That wasn’t a problem because once started, the pair were a juggernaut of exposition.
“The rules are,” Kura cut in before Tammy was even done handing over the flier, “You’ve gotta decorate the tree to get in: that’s your invitation, see?”
“But,” Tammy picked up for her, “It doesn’t have to be a Christmas tree. It just has to be decorated, so you can put up decorations for another holiday, or… well anything; your favorite football team, or your hobby or whatever.”
“You get extra points if it tells people something about you.” Kura added.
“Except there’s no points.” Tammy clarified.
“But I will be keeping score.” said Kura.
“Anyway, at the end of the party, we vote on the trees for things like ‘best’ and ‘funniest’ and If you win, you get prizes. Plus, you know, we get to have a party. Sound good?”
It did, actually. Martin couldn’t help but start thinking of what he’d do with his tree. Still, there was the matter of their reputation as tricksters. “What’s the catch?”
“Catch?” Kura huffed. “What do ya mean by that?”
“You know what I mean,” Martin beat Kura out in height and weight by a good bit, but was pretty sure that Tammy could take him, provided he was busy with Kura, so he didn’t put any antagonism into making the point. “Like how you glued Tantrum’s room shut, or express shipped Rapunzel all those lab dissection frogs?
“So what happens here? We all meet where the flier says and you set off a security alert or just plain call the cops on us?”
Kura made a sound not unlike a hen who has been goosed. “Hey! First of all, those were really, really funny. Except, I thought they shipped the frogs live, so that one wasn’t as funny as I wanted. And second… um… it’s not a trick?”
“We wouldn’t do that.” Tammy defended both of them. “Tantrum and the hairball deserve it for being jerks, but what’ve you done to make us mad? Nothing, as far as I know. And if you did, you shouldn’t tell us, because then we will get you for it. But anyway, we’re serious: we want to start a tradition!”
“Plus, we’re official.” Kura said haughtily.
“What’s that supposed to mean?”
“We asked Ms. Brant.” Kura folded her arms as if she’d just got done appealing to a higher authority. “She said it was a great idea and that she’d been hoping some students would come up with something like this.”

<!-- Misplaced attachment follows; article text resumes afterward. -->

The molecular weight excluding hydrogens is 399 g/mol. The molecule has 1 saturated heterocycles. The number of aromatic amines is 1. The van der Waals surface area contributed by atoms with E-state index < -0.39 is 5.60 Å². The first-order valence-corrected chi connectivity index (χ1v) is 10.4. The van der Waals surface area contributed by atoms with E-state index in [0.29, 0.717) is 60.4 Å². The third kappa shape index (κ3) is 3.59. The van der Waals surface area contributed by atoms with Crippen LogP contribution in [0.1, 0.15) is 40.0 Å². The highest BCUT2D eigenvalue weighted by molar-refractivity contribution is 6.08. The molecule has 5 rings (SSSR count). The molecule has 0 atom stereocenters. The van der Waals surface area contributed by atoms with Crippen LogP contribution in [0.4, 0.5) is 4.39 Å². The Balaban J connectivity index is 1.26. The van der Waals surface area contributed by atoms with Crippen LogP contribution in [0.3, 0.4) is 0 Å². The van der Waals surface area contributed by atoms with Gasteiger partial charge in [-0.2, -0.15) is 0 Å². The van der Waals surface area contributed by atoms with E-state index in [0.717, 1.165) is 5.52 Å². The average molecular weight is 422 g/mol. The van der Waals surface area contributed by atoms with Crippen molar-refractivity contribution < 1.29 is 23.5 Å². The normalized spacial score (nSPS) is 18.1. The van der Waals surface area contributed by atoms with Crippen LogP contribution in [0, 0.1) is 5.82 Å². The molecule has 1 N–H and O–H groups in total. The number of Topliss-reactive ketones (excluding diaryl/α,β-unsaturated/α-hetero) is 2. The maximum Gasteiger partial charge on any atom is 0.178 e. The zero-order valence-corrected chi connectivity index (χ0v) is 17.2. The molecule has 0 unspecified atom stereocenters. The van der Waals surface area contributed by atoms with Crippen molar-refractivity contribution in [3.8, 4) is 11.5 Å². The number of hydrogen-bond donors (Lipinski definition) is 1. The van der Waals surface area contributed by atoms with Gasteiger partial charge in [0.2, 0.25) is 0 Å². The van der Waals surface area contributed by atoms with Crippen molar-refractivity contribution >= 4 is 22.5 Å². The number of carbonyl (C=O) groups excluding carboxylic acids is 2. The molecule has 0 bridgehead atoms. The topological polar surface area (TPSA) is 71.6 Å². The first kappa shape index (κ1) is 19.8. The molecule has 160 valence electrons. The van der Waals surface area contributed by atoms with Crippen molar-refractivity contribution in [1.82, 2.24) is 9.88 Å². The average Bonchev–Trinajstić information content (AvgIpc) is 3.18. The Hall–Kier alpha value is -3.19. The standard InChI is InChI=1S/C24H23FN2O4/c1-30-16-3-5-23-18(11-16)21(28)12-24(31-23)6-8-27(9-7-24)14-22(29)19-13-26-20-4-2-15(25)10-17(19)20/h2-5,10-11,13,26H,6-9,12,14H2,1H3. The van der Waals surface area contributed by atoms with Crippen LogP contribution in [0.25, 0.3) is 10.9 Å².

“She also said she was proud to see us using our powers for good instead of evil.” added Tammy. “We also asked Ms. Carroll and she said as long as we were paying for the refreshments and didn’t do anything to get arrested or sent to the hospital, she didn’t care what we did.”
“Best student life… whatever she is… ever.” Kura grinned. “So are you in? Because if you join now and take your tree, we’ll give you a mug of hot cider!” She made the card disappear somehow and reached into the back of the cart to retrieve a huge thermos and bag of disposable cups.
Without waiting for a reply, she threw the bells around her neck, opened the thermos and poured a cup of the steaming liquid.
“You probably don’t want it.” Tammy made a face. “She puts cayenne pepper in so she’s the only one that can drink it on account of her powers to change how things taste. That way, she gets to drink it all.”
“That’s totally not why I do it!” said Kura. “The guy on Delicious Grub puts cayenne pepper in his.”
“A pinch.” scolded Tammy.
“They don’t make ‘pinch spoons’, okay? Besides, it’s tasty without my powers, you’re just being a wuss.” She stuck her tongue out at her friend.
“Can I just get my tree now?” Martin asked.
As with any high school, the staff found themselves hard pressed to keep the students (or themselves) focused on class instead of the upcoming vacation and holiday.
The administration and security personnel were a special case because LI’s first winter break came with its own unique and untested logistical issues: